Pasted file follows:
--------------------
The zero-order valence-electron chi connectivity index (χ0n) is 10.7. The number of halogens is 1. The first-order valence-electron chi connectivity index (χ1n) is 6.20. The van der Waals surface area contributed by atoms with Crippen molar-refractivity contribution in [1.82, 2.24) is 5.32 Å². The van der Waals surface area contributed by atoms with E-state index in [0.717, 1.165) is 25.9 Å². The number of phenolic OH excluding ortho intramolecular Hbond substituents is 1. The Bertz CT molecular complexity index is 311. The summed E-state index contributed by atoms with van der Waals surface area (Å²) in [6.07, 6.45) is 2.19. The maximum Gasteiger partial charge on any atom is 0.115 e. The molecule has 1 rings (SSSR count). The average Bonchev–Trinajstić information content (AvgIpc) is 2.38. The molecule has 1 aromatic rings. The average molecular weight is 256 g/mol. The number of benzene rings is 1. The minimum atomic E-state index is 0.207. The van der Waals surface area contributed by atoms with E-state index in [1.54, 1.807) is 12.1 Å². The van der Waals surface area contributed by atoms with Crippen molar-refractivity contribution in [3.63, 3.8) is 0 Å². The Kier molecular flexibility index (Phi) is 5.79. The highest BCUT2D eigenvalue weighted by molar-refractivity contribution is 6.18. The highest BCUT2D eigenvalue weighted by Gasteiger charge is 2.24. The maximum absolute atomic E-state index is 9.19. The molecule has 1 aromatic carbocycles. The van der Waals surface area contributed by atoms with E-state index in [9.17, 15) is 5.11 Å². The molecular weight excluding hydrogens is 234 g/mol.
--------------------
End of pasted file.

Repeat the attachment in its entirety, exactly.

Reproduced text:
The zero-order valence-electron chi connectivity index (χ0n) is 10.7. The number of halogens is 1. The first-order valence-electron chi connectivity index (χ1n) is 6.20. The van der Waals surface area contributed by atoms with Crippen molar-refractivity contribution in [1.82, 2.24) is 5.32 Å². The van der Waals surface area contributed by atoms with E-state index in [0.717, 1.165) is 25.9 Å². The number of phenolic OH excluding ortho intramolecular Hbond substituents is 1. The Bertz CT molecular complexity index is 311. The summed E-state index contributed by atoms with van der Waals surface area (Å²) in [6.07, 6.45) is 2.19. The maximum Gasteiger partial charge on any atom is 0.115 e. The molecule has 1 rings (SSSR count). The average Bonchev–Trinajstić information content (AvgIpc) is 2.38. The molecule has 1 aromatic rings. The average molecular weight is 256 g/mol. The number of benzene rings is 1. The minimum atomic E-state index is 0.207. The van der Waals surface area contributed by atoms with E-state index in [1.54, 1.807) is 12.1 Å². The van der Waals surface area contributed by atoms with Crippen molar-refractivity contribution in [3.63, 3.8) is 0 Å². The Kier molecular flexibility index (Phi) is 5.79. The highest BCUT2D eigenvalue weighted by molar-refractivity contribution is 6.18. The highest BCUT2D eigenvalue weighted by Gasteiger charge is 2.24. The maximum absolute atomic E-state index is 9.19. The molecule has 1 aromatic carbocycles. The van der Waals surface area contributed by atoms with E-state index in [9.17, 15) is 5.11 Å². The molecular weight excluding hydrogens is 234 g/mol.